Why hugging a horse could be good for your health!
July 15th was National I Love Horses Day. Although it’s not an official date on the UK calendar, we encouraged our Twitter followers and Facebook friends to mark the day by hugging a horse.
In reality, for us it only means spending the day like we spend all others! But it’s also a great opportunity to tell others about the ways in which being with horses can benefit us humans – simply by making us feel better.
Equine therapy is a growing complementary health treatment, used to help children and adults with Autism, Asperger’s Syndrome or with mental illness such as depression or anxiety.
Here at Park Lane Stables, we work with Richmond Aid on a project called Stepping Stones – i.e. stepping stones to employment. When someone has had a nervous breakdown, suffered an illness or injury and has been out of work for some time, they often lose confidence and the inclination to even go out of their own home. We offer a space for them to carry out set tasks at the stables with support. This is to give them confidence and something for their cv so they can go on and look for employment elsewhere. But as well as building skills, they also make friends here - and just being with the horses makes them feel better.
One person who came to us was a profoundly deaf gentleman who developed agoraphobia and who could not even leave his own home. However he was able to eventually come to the stables as a volunteer, and is now out and about, looking for paid work and is much happier.
A lady with severe depression also came to us. Her husband had passed away after they had been together for many, many years. She had no other family. This lady came to us sometimes for only a couple of minutes at a time, but built up to grooming the ponies - and even had a little ride at one point. On days when she felt so low she couldn't leave her home, we took the pony to her house so she could look out of the window. This lady told us that we changed her life; although it wasn't us but the healing power of the horses. She has since moved away to live with her sister and is doing really well.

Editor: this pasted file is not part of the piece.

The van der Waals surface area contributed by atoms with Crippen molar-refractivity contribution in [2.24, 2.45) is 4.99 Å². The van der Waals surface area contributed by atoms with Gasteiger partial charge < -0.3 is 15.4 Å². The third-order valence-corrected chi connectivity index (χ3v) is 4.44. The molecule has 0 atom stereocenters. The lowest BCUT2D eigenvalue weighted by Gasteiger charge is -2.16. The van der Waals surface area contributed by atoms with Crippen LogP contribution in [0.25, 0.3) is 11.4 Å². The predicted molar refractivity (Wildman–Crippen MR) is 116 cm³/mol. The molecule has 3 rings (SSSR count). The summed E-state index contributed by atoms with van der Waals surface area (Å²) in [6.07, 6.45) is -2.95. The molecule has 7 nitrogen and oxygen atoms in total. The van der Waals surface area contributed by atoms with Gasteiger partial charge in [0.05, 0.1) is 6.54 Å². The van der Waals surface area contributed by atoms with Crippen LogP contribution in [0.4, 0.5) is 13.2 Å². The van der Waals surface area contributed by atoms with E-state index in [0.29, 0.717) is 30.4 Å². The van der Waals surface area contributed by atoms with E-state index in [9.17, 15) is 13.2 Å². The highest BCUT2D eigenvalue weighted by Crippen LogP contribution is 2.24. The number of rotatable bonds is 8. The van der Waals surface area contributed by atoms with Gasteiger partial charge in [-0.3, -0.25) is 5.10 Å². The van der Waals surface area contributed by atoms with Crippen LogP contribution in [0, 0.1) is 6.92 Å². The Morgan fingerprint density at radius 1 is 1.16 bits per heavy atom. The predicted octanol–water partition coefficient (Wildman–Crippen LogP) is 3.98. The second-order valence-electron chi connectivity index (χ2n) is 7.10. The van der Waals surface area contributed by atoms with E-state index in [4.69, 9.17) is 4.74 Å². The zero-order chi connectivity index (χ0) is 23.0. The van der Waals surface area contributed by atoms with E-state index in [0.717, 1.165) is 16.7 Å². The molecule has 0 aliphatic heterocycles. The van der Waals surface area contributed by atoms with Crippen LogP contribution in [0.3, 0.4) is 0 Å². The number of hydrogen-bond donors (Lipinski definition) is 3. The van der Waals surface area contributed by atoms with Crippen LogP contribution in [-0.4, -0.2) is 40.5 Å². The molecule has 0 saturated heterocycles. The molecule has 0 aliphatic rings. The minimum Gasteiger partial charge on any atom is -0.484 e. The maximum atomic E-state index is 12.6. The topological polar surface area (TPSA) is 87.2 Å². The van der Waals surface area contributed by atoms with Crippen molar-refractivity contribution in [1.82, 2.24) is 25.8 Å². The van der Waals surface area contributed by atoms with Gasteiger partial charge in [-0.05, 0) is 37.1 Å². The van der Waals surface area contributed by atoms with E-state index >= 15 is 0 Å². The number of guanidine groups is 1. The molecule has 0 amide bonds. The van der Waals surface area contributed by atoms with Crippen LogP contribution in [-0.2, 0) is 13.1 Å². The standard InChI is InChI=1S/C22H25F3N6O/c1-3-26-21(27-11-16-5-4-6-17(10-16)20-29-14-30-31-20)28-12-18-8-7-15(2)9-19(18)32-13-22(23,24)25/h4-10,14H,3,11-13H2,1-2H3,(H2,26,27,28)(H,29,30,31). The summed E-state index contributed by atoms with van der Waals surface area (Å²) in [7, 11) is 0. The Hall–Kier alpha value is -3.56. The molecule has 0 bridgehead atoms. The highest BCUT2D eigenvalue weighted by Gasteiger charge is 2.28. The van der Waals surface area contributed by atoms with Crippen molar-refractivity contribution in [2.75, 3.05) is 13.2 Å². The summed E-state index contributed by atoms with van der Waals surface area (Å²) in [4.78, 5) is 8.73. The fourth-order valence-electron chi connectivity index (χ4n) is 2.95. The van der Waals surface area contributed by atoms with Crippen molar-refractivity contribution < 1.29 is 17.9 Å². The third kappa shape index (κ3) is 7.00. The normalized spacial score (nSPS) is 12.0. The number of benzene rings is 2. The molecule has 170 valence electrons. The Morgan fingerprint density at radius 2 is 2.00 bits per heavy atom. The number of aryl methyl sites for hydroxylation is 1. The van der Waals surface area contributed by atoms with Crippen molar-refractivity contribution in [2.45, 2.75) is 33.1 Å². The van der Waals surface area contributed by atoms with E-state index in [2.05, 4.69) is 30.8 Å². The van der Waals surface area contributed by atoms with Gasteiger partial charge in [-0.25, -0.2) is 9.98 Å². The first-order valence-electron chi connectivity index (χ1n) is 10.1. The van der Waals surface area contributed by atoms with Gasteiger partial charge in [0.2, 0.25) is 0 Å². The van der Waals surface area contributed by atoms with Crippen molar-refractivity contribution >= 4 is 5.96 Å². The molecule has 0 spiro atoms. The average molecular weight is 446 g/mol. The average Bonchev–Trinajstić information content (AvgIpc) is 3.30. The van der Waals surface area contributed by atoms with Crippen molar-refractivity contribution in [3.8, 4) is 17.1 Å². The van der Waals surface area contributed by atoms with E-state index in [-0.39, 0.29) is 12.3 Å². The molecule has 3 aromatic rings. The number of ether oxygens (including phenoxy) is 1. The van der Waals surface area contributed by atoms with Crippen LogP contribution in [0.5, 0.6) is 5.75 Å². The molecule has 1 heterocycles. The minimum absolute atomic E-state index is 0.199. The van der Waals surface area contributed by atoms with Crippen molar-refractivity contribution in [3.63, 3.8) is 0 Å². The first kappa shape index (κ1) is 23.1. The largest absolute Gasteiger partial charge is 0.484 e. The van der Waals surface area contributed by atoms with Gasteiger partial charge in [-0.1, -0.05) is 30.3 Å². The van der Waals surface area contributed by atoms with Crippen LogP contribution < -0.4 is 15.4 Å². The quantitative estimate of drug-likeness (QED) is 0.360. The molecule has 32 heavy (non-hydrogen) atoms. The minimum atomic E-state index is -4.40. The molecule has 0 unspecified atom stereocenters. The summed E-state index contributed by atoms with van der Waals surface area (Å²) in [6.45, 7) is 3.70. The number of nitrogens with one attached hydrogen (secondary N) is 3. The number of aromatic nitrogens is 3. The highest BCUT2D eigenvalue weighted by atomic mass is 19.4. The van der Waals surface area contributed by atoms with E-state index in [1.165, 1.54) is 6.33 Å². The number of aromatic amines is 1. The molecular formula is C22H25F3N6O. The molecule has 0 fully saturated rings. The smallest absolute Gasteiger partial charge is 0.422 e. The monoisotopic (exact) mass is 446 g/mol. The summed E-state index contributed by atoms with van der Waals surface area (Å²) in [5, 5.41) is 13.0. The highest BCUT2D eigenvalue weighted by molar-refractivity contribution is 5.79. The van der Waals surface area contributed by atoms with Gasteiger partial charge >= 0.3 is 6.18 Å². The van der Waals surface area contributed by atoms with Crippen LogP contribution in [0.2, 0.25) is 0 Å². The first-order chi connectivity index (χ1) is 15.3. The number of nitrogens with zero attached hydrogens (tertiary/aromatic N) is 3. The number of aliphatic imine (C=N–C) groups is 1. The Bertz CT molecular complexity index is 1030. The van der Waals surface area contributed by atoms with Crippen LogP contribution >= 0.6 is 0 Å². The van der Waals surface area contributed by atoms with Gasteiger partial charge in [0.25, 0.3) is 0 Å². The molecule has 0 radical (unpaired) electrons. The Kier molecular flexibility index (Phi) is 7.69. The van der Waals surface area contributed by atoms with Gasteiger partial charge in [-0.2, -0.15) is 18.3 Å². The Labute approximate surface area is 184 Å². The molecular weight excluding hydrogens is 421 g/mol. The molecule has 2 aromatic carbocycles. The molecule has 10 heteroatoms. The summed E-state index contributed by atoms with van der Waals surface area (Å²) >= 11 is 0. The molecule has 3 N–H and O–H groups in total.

Another gentleman who spent time with our horses had previously worked as an accountant before having a nervous breakdown and being unable to work. He is now slowly gaining confidence to return to the life he had before, personally and professionally.
We also recently held a job club here for people with disabilities who have not worked for a long time. They came to the stables and we gave a little talk about the building and the horses, while they interacted with the horses and experienced something different. We also shared ideas about looking for suitable work.
And for parents who have children with ASD or other disabilities, we offer some respite. The children are dropped her after school by school bus and stay until 6pm, giving the parents a break.
But it is the healing power of our ponies and horses that helps us to help others. So even though the 15th of July won’t be around for another year hug a horse if you can - or give one a gentle pat!